Prognostic factors for recent-onset interstitial cystitis/painful bladder syndrome
– Source: British Journal of Urology International (BJUI), Aug 9, 2012
By John W Warren, Daniel J Clauw, Patricia Langenberg
[Note: IC/PBS is frequently diagnosed in ME/CFS patients (and fibromyalgia patients as well); though within the large IC/PBS patient population those with ME/CFS are considered a relatively small subset.]
Study Type: Prognosis (case series)
Interstitial cystitis/painful bladder syndrome (IC/PBS) comprises pain perceived to be from the bladder, urinary urgency and frequency, and nocturia.
As diagnosed at present, it is primarily identified in adult women. It is a chronic disease yet its natural history has not been well studied.
In a prospective study of 304 incident female IC/PBS cases followed for a median of 33 months after onset, women with baseline chronic fatigue syndrome had a worse prognosis for IC/PBS.
Mild IC/PBS at baseline was the only variable that was directly associated with a good prognosis.
Objective: To identify baseline variables that predict the prognosis of interstitial cystitis/painful bladder syndrome (IC/PBS) in women seeking medical care for recent onset of this syndrome.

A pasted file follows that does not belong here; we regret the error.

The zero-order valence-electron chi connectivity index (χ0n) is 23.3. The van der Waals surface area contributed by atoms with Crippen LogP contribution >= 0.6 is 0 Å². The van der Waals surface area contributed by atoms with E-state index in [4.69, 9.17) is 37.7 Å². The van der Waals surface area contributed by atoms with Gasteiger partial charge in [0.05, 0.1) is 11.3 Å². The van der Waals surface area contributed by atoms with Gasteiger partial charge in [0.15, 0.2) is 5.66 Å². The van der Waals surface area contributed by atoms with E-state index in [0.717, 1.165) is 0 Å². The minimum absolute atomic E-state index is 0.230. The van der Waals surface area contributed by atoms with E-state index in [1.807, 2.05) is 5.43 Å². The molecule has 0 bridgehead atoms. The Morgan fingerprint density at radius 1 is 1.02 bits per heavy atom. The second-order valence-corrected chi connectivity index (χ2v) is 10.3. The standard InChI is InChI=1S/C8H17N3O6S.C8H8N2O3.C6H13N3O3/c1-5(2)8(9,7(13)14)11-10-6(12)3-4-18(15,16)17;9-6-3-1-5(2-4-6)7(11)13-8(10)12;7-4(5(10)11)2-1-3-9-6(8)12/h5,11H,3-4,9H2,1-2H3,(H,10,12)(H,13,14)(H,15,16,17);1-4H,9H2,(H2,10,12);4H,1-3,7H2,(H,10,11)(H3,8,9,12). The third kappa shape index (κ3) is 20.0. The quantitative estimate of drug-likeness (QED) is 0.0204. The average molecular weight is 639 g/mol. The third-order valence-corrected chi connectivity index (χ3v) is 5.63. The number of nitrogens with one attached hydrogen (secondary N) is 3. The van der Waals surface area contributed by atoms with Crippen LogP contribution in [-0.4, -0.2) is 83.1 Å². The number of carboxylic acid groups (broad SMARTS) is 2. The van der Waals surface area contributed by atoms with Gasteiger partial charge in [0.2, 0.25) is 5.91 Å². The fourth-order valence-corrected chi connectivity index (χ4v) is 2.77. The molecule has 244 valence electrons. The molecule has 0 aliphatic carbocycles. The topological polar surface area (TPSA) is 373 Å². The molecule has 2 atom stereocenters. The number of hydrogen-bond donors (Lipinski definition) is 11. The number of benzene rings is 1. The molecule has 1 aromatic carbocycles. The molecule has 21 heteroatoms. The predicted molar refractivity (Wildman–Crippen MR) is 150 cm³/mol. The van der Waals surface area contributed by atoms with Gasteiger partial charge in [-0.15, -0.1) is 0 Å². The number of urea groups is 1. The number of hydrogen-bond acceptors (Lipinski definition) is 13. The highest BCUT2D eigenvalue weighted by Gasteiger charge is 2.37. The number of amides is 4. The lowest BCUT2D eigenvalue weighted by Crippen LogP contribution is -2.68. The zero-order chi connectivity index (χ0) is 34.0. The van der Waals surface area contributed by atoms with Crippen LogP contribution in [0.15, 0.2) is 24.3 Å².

Subjects and Methods:
In a prospective study of women with incident IC/PBS (12 months or less of symptoms), we contacted patients at intervals and asked standardized questions about IC/PBS symptoms in the previous week.
Logistic regression analyses assessed baseline variables as predictors of mild vs more severe IC/PBS at the last follow-up.
Median length of follow-up was 33 months after onset of IC/PBS; 304 (97%) patients had at least one follow-up assessment.
• Mild IC/PBS at baseline was the only variable that was directly associated with a mild IC/PBS endpoint.
• Conversely, a history of chronic fatigue syndrome (CFS) was inversely associated with a mild endpoint of IC/PBS (i.e. individuals with CFS had a worse prognosis for their IC/PBS symptoms).
• At a median of nearly 3 years after onset, baseline mild IC/PBS was directly associated with a milder disease severity.
• Baseline co-morbid CFS was associated with more severe disease.
Source: British Journal of Urology International (BJUI), Aug 9, 2012. Warren JW, Clauw DJ, Langenberg P. Department of Medicine Department of Epidemiology and Public Health, University of Maryland School of Medicine, Baltimore, MD; Departments of Anesthesiology and Medicine, University of Michigan School of Medicine, Ann Arbor, MI, USA.